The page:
The Bird & the Bee: Ray Guns Are Not Just the Future

More super-smart, -sexy, and -fun pop music for thinking people.

The Bird & the Bee

Ray Guns Are Not Just the Future

Label: Blue Note
US Release Date: 2009-01-27
UK Release Date: 2009-01-26

It’s dangerously easy for “serious” music fans to equate feeling good with feeling dumb. Pop music has long been stereotyped as vapid and disposable pap because, let’s face it, that stereotype has been proven true more than once. But just as country music isn’t all shtick about cheatin’ wives and lost dogs, and rock and roll has died a thousand deaths, pop music doesn’t deserve its status, even amongst its fans, as a loveable ditz.

Los Angelinos the Bird & the Bee (Inara George and Greg Kurstin) are inheritors of the crafty, somewhat geeky, but still feel-good strain of stylish studio pop. The band’s 2007 self-titled debut established their fondness for Serge Gainsbourg, Esquivel, and tropicalia on songs like the cheeky “Fucking Boyfriend” and “Again & Again”, giving listeners ever so slight a pause between dancefloor beats to ponder the wit behind both the words and melodies.

Ray Guns Are Not Just the Future builds on its predecessor with even tighter concepts and hooks born of a naturally strengthening partnership. George’s glass-clear vocals own and command their melodies, whether on the cooing verses of “Ray Gun” or the Dance Dance Revolution stylings of “Love Letter to Japan”. As the songs tumble over jazz changes and through curtains of digital sparkles and effects, George is confident and on point. Kurstin, who has worked on records for everyone from Lily Allen and Kylie Minogue to the Flaming Lips, fills each construction with the just the right amount of layers, balancing space-age (i.e. a ‘60s definition of “space-age”) bleeps and blurps with subtler swaths of organ to support George’s lines.

The result is a limber, considered vibe that pervades the airy “Baby” and the indelible “Polite Dance Song”, which led off last fall’s Please Clap Your Hands EP. On the latter, George croons twists on classic hip-hop lines, “Give it up for me please / Throw your hands in the air / If you know what’s for you / You wanna shake it like you just don’t care”, over a thumping, vaguely narcotized rhythm section. Tellingly, the song at once exhorts the audience to dance and “show some brain”. The entire album provides just the impetus for both.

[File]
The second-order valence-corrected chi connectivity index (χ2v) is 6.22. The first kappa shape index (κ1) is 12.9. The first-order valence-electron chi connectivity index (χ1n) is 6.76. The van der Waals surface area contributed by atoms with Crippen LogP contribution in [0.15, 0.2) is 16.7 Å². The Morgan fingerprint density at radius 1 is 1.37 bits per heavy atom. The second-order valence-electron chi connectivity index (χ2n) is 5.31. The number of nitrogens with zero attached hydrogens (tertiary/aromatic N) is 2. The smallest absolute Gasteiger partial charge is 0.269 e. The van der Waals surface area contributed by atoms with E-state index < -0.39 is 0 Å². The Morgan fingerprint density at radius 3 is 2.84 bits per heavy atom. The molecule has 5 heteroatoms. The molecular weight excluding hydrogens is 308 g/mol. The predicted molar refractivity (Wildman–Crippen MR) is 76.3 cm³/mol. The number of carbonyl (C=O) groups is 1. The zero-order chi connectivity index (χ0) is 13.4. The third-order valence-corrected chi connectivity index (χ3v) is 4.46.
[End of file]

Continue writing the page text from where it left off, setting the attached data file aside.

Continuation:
“Diamond Dave” is both a winking admission of kitsch-love and an earnest paean to Mr. Lee Roth. Atop twinkling piano keys, George purrs “Come on Dave / Show me what you got / I can take it”, reawakening youth’s capacity for unabashed fandom and joy in music. Immediately following, “What’s in the Middle” features not quite an Eddie Van Halen-level guitar solo, but something just as ornamental and pleasurable, rewarding those who choose to ponder its influences and those who just want to boogie down.

Each track on Ray Gun uses a different musical springboard to achieve this balanced end, from the ragtime piano of “You’re a Cad” to the starry-eyed '80s disco of “Meteor”, there are enough layers to these songs to make them worthy of listening on headphones as well as at parties.






Plattetopia: The Prefabrication of Utopia in East Berlin

With the fall of the Berlin Wall came the licence to take a wrecking ball to its nightmare of repression. But there began the unwritten violence of Die Wende, the peaceful revolution that hides the Oedipal violence of one order killing another.


Electrosoul's Flõstate Find "Home Ground" on Stunning Song (premiere)

Flõstate are an electrosoul duo comprised of producer MKSTN and singer-songwriter Avery Florence that create a mesmerizing downtempo number with "Home Ground".


Orchestra Baobab Celebrate 50 Years with Vinyl of '​Specialist in All Styles'

As Orchestra Baobab turn 50, their comeback album Specialist in All Styles gets a vinyl reissue.